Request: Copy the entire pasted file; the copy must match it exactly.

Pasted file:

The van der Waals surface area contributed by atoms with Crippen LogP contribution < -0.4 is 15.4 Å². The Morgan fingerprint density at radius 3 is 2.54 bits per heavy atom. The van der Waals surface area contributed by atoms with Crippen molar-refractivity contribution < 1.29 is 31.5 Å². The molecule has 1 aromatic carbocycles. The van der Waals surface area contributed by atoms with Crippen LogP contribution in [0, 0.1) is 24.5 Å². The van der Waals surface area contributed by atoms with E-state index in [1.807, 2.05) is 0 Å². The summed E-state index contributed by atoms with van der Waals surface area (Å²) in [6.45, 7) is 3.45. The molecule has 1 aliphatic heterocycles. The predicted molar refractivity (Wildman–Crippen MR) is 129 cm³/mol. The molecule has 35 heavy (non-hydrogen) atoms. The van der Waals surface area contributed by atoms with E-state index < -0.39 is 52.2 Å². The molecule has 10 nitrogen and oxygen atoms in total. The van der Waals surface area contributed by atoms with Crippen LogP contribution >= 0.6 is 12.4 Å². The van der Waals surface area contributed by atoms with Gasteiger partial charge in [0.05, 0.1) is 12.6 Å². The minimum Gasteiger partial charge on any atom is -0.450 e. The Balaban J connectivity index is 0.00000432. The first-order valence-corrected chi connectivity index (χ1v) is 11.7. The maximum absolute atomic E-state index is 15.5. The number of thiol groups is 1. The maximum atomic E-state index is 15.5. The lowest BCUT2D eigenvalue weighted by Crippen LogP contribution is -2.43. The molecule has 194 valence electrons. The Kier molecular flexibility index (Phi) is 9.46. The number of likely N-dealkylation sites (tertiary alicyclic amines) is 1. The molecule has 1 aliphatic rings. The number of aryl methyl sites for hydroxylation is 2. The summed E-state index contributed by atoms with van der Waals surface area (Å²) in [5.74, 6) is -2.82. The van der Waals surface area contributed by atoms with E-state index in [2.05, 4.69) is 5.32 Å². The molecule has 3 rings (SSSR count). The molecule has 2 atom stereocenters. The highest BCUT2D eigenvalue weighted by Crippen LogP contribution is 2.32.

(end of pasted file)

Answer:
The van der Waals surface area contributed by atoms with Crippen LogP contribution < -0.4 is 15.4 Å². The Morgan fingerprint density at radius 3 is 2.54 bits per heavy atom. The van der Waals surface area contributed by atoms with Crippen molar-refractivity contribution < 1.29 is 31.5 Å². The molecule has 1 aromatic carbocycles. The van der Waals surface area contributed by atoms with Crippen LogP contribution in [0, 0.1) is 24.5 Å². The van der Waals surface area contributed by atoms with E-state index in [1.807, 2.05) is 0 Å². The summed E-state index contributed by atoms with van der Waals surface area (Å²) in [6.45, 7) is 3.45. The molecule has 1 aliphatic heterocycles. The predicted molar refractivity (Wildman–Crippen MR) is 129 cm³/mol. The molecule has 35 heavy (non-hydrogen) atoms. The van der Waals surface area contributed by atoms with E-state index < -0.39 is 52.2 Å². The molecule has 10 nitrogen and oxygen atoms in total. The van der Waals surface area contributed by atoms with Crippen LogP contribution >= 0.6 is 12.4 Å². The van der Waals surface area contributed by atoms with Gasteiger partial charge in [0.05, 0.1) is 12.6 Å². The minimum Gasteiger partial charge on any atom is -0.450 e. The Balaban J connectivity index is 0.00000432. The first-order valence-corrected chi connectivity index (χ1v) is 11.7. The maximum absolute atomic E-state index is 15.5. The number of thiol groups is 1. The maximum atomic E-state index is 15.5. The lowest BCUT2D eigenvalue weighted by Crippen LogP contribution is -2.43. The molecule has 194 valence electrons. The Kier molecular flexibility index (Phi) is 9.46. The number of likely N-dealkylation sites (tertiary alicyclic amines) is 1. The molecule has 1 aliphatic rings. The number of aryl methyl sites for hydroxylation is 2. The summed E-state index contributed by atoms with van der Waals surface area (Å²) in [5.74, 6) is -2.82. The van der Waals surface area contributed by atoms with E-state index in [2.05, 4.69) is 5.32 Å². The molecule has 3 rings (SSSR count). The molecule has 2 atom stereocenters. The highest BCUT2D eigenvalue weighted by Crippen LogP contribution is 2.32.